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Two questions for the weather experts out there. First, does fog form more readily in hilly areas or flat areas and why??

Second, if fog does form more readily in hilly areas (which is the hypothesis), does the fog form in the valleys, on the crests or on the slopes and, again, why??

Assuming we are talking about radiation fog...Radiation fog forms on clear calm nights. The earths heat is radiated out to space after the sun goes down. The layer of air near the surface of the earth also cools down. If the air cools enough, the moisture in the air condenses out forming fog. A blanket of clouds will trap the earths heat and prevent fog from forming. Strong winds will mix up the air and keep that shallow layer of cool air from forming near the ground. That is why radiation fog forms on clear cool nights.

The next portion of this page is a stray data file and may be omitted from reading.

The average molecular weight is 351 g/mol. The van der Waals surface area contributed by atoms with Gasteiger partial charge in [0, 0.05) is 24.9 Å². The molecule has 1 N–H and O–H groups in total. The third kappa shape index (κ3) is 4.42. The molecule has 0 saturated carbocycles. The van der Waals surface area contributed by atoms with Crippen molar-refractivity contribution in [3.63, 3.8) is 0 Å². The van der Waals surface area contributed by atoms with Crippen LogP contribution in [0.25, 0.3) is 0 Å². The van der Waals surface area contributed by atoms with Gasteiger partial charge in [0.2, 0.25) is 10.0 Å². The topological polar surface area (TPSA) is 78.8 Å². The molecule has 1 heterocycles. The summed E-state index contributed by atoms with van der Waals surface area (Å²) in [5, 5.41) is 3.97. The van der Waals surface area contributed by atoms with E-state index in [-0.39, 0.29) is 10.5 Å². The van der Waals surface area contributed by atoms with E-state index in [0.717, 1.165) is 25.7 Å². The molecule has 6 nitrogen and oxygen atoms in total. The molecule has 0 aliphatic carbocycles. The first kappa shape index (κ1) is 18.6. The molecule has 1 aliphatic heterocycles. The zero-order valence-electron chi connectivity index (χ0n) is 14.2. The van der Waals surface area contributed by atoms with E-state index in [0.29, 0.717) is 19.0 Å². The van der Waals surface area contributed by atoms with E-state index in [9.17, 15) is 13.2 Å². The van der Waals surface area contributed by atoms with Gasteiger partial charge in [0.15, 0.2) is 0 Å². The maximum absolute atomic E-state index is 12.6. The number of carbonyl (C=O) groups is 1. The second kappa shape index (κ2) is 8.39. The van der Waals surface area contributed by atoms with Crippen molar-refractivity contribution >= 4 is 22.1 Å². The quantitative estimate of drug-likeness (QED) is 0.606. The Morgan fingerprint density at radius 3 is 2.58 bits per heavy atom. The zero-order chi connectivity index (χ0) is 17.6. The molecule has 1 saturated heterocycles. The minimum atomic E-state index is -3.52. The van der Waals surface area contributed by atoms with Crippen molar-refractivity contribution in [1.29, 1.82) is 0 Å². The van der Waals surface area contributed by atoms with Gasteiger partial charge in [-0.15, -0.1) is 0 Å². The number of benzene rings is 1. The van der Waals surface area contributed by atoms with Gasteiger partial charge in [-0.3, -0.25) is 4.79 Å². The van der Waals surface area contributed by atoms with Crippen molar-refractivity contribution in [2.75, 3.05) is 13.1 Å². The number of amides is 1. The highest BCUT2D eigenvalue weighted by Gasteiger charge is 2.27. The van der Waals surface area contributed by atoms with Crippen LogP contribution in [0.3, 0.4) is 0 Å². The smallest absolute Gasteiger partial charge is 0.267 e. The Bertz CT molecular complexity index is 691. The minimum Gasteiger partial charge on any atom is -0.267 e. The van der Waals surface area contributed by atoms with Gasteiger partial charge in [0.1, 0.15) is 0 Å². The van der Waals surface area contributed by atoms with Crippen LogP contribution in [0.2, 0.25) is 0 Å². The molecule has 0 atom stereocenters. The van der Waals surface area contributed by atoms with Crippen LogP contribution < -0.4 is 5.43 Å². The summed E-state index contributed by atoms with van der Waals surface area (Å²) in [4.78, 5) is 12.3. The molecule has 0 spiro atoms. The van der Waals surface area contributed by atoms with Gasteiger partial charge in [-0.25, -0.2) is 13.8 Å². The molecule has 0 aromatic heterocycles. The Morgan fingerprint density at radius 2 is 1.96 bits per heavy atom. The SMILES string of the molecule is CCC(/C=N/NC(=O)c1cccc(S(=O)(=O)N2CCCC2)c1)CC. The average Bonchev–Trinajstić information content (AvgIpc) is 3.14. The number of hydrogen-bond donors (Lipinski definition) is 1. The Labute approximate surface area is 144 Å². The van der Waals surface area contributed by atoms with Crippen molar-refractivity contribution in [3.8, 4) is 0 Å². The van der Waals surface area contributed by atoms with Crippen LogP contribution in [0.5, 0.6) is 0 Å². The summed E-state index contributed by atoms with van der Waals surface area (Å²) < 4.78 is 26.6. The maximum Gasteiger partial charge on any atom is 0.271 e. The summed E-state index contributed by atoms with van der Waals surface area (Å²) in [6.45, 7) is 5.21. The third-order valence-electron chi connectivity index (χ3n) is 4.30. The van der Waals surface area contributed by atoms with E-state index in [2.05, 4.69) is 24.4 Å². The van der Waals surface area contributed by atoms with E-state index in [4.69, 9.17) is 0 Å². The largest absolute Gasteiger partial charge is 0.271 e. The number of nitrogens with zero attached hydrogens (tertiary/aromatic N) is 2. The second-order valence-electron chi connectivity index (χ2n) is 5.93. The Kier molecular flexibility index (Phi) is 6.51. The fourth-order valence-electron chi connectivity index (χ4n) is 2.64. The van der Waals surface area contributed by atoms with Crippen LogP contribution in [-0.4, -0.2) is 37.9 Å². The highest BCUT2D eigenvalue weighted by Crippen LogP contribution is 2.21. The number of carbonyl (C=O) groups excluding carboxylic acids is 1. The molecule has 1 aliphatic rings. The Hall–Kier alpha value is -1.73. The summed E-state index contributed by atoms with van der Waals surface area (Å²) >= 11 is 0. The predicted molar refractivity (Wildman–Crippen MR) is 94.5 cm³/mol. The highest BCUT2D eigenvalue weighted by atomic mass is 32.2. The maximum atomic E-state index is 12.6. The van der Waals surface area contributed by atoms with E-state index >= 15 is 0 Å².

The air near the ground cools rapidly and the cooling gradually spreads upward Since cool air is more dense than warm air, on a night with no wind, gravity will pull the coolest air down. In a hilly area, the cool air settles into the valleys and therefore fog forms in the valleys while hilltops may be clear.

It doesn't really matter if the terrain is flat or hilly. If the right weather conditions are present (clear skies, light winds and sufficient moisture) the fog will form. Although you could argue that if there are light winds over both a flat and hilly area, the winds could prevent fog formation in the flat area but fog could still form in ome of the valleys of the hilly area that are sheltered from the wind.


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